bam

Definition from Wiktionary, the free dictionary
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See also: Bam, BAM, bầm, bấm, -bam, and ват

English[edit]

Pronunciation[edit]

  • IPA(key): /bæm/
  • (file)
  • Rhymes: -æm

Etymology 1[edit]

Imitative.

Interjection[edit]

bam

  1. Representing a loud noise or heavy impact.
    The wind knocked the tree over last night. Bam! It nearly scared me to death.
  2. Representing a sudden or abrupt occurrence.
    She said she dumped him. Now — bam! — they're back together.
Synonyms[edit]

Etymology 2[edit]

Noun[edit]

bam (plural bams)

  1. (Scotland, slang) A ned; a bampot.

Etymology 3[edit]

Perhaps from bamboozle.

Noun[edit]

bam (plural bams)

  1. (slang, archaic) An imposition; a cheat; a hoax.
    • 1844, John Wilson, Essay on the Genius, and Character of Burns
      To relieve the tedium he kept plying them with all manner of bams.

Verb[edit]

bam (third-person singular simple present bams, present participle bamming, simple past and past participle bammed)

  1. (slang, archaic) To impose on (someone) by a falsehood; to cheat.
    (Can we find and add a quotation of Foote to this entry?)
    • 1747, David Garrick, Miss in Her Teens: or the Medley of Lovers, Act II, in The Plays of David Garrick: A Complete Collection of the Social Satires, French Adaptations, Pantomimes, Christmas and Musical Plays, Preludes, Interludes, and Burlesques, ed. Harry William Pedicord and Fredrick Louis Bergmann, vol. 1 (Carbondale, IL: Southern Illinois University Press, 1980), 93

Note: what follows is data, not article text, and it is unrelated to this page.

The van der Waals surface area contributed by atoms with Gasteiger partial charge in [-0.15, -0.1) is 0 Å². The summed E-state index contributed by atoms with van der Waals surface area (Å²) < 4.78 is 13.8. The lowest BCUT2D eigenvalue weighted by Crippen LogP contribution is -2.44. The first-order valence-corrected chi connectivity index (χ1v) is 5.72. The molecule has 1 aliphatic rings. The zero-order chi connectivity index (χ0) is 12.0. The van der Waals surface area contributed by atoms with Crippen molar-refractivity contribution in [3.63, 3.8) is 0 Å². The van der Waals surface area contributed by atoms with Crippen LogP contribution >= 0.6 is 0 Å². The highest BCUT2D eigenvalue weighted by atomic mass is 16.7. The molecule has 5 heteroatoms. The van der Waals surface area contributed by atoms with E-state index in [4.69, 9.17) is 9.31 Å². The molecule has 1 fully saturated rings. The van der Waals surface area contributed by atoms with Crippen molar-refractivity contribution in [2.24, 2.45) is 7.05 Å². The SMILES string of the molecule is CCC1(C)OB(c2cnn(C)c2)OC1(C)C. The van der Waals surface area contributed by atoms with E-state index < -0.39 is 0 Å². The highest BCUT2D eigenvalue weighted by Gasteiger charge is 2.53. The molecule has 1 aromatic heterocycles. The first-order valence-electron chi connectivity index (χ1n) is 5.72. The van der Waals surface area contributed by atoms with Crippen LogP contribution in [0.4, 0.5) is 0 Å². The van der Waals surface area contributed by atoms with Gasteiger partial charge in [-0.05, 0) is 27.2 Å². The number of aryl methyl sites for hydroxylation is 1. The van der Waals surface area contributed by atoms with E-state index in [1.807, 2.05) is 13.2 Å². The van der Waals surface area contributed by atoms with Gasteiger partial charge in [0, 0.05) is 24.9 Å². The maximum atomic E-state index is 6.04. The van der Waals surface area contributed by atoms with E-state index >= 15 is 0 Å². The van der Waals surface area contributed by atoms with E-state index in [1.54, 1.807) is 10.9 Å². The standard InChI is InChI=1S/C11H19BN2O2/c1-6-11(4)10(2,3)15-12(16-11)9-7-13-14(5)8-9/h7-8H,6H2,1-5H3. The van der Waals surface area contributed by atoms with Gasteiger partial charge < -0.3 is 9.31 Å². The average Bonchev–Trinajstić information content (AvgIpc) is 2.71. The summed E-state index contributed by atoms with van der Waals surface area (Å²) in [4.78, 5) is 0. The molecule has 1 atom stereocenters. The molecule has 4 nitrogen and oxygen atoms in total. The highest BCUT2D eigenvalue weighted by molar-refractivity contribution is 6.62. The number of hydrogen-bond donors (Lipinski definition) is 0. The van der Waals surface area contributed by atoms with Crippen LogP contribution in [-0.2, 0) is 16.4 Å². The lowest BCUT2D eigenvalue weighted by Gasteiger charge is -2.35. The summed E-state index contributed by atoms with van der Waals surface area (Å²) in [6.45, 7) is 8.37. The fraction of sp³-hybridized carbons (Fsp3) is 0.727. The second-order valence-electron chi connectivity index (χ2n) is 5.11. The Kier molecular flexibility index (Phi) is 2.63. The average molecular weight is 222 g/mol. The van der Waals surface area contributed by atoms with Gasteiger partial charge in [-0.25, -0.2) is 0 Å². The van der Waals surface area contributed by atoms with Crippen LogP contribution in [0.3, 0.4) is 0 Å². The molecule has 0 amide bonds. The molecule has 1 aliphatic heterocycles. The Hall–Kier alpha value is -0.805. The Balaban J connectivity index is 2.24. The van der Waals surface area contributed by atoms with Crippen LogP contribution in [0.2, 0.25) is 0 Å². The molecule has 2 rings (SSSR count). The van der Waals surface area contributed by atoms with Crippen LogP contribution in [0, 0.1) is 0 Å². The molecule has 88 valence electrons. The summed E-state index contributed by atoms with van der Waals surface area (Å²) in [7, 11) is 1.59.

I’ll break a lamp, bully a constable, bam a justice, or bilk a boxkeeper with any man in the liberties of Westminster.
  2. (slang, archaic) To jeer or make fun of.

Etymology 4[edit]

Noun[edit]

bam (plural bams)

  1. Abbreviation of bare-arse minimum. (Can we add an example for this sense?)

Anagrams[edit]


Old Frisian[edit]

Ēn bām.

Alternative forms[edit]

  • baem (Late Old Frisian)

Etymology[edit]

From Proto-West Germanic *baum, from Proto-Germanic *baumaz, from Proto-Indo-European *bʰew- (to grow). Cognates include Old English bēam, Old Saxon bōm and Old Dutch bōm.

Pronunciation[edit]

Noun[edit]

bām m

  1. tree
  2. bench
  3. seat

Inflection[edit]

Descendants[edit]

  • North Frisian:
    Most dialects: buum
    Heligoland: Booam
    Sylt: Boom
  • Saterland Frisian: Boom
  • West Frisian: beam

References[edit]

  • Bremmer, Rolf H. (2009) An Introduction to Old Frisian: History, Grammar, Reader, Glossary, Amsterdam: John Benjamins Publishing Company, →ISBN

Old Saxon[edit]

Noun[edit]

bām m

  1. Alternative form of bom

Pnar[edit]

Etymology[edit]

From Proto-Khasian *baːm (to eat), from Proto-Mon-Khmer *ɓaam (to chew). Cognate with Khasi bam, Blang [La Gang] pá̤m, Ngeq baːm.

Pronunciation[edit]

Verb[edit]

bam

  1. to eat

Volapük[edit]

Noun[edit]

bam (nominative plural bams)

  1. bench
  2. seat

Declension[edit]